Papyrology

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Papyrology

 

a historical and philological discipline, a branch of paleography.

The term “papyrology” is somewhat broader than the actual subject studied. Papyrology comprises the reading, interpretation, and publication of only Greek, Latin, and late (Hellenistic, Roman, and Byzantine) demotic and Coptic papyri, as well as of inscriptions on ostraca (shards) and on wooden tablets affixed to mummies. Egyptology, Semitics, and other disciplines study hieratic, early demotic, Hebrew, Aramaic, and other papyri.

Papyrology studies and classifies papyri according to period, place, and content; it also studies the forms and variants of letters and symbols, and grammatical and stylistic features. Papyri are divided into literary and nonliterary. The former include the works of ancient writers and scholars, and the latter, decrees, legal proceedings, deeds of purchase, contracts, inventories, and official and personal correspondence.

The first Greek papyrus texts were found in 1752 in Her-culaneum and in 1778 in Egypt. During the next 100 years more papyri were found, but the real impetus for the study of papyri and for the emergence of papyrology as an independent discipline came from the immense finds in Al Fayyum in Egypt in 1877 and 1878. This event was followed by special searches for papyri, which were then studied and translated. Early in the 1890’s the Dublin scholar J. Mahaffy published the papyri discovered in Al Fayyum late in the 1880’s by W. M. Flinders Petrie. In 1891 the English scholar F. Kenyon published Aristotle’s Constitution of Athens, found in Egypt, and in the 1890’s he published the numerous papyri of the British Museum, both literary works, such as those of Herodas and Bacchylides, and commercial texts. In 1898 the English scholars B. Grenfell and A. Hunt began publishing the papyri they had unearthed in Oxyrhynchus. Among the Oxyrhynchus papyri were many fragments of works by such ancient authors as Hesiod, Alcaeus, Sappho, Pindar, Aeschylus, Sophocles, and Euripides that had not been preserved in medieval manuscripts.

Beginning in the late 19th century such French scholars as P. Jouguet, G. Lefebvre, and T. Reinach began publishing numerous Greek commercial and literary papyri; Lefebvre also published fragments of plays by Menander. In 1900 the German scholar U. Wilcken founded the journal Archiv für Papyrusfor-schung und verwandte Gebiete, which became the principal papyrological journal; the 21st volume appeared in 1971. In the early decades of the 20th century, simultaneously with the publication of the Oxyrhynchus papyri, publication was begun of the numerous papyri kept in major collections. Multivolume editions of the papyri in the museums of Berlin and in other German museums were prepared by Wilcken and other German scholars, among them W. Schubart and F. Preisigke. The series Papyri Greek and Latin has been published in Florence since 1912 by the Italian scholar G. Vitelli. Papyri in Russian and Georgian Collections (vols. 1–5, 1925–35) were published by the Soviet scholars G. F. Tsereteli, O. Kriuger, and P. Ernshtedt.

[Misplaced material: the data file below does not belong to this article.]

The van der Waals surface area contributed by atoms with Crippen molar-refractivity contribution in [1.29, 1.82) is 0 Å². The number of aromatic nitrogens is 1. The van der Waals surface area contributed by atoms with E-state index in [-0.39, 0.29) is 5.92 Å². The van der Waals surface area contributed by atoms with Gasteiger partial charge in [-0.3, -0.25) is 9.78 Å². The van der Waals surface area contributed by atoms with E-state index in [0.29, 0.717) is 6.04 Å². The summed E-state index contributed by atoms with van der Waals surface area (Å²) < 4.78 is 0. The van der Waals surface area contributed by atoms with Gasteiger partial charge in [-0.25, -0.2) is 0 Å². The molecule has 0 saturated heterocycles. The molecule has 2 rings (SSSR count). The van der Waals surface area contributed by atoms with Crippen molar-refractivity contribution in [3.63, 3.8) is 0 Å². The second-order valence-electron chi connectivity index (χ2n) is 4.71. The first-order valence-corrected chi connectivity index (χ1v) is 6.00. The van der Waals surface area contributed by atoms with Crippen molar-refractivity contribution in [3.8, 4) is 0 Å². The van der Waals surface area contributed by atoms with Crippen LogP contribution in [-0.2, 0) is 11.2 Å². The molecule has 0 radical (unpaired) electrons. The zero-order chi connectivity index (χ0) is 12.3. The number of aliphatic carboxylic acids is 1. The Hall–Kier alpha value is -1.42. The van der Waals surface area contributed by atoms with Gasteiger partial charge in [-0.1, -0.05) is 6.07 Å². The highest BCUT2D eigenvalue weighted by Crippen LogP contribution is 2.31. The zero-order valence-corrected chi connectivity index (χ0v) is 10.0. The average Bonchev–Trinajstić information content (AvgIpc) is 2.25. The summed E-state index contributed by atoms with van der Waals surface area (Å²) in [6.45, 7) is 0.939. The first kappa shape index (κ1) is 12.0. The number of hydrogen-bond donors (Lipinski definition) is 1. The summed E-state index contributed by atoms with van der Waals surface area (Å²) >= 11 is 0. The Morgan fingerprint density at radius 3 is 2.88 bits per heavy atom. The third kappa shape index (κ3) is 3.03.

The vast quantity of available materials enabled scholars to make generalizations from papyri data as early as the beginning of the 20th century. In recent decades many scholarly institutions have published and studied papyri. The publication of The Oxyrhynchus Papyri by the British scholars E. Turner, C. Robert, and E. Handley continues; the 41st volume appeared on Jan. 1, 1973. The Swiss scholars V. Martin and R. Kasser have published, among other editions, papyri from J. Bodmer’s collection. Since 1946 the Journal of Juristic Papyrology, founded by the Polish scholar R. Taubenschlag, has been published in Warsaw, and the Zeitschriftfur Papyrologie und Epigraphik has been published in the Federal Republic of Germany since 1967 under the editorship of R. Merkelbach. These journals regularly publish new papyrus texts and scholarly articles on papyrology. The following specialized papyrological journals are published: The Journal of Egyptian Archaeology (London, 1914—), Aegyptus (Milan, 1920—), Chronique d’Egypte (Brussels, 1927—), and Etudes de papyrologie (Cairo, 1932—). The International Association of Papyrologists, founded in 1947 and based in Brussels, holds international papyrological congresses.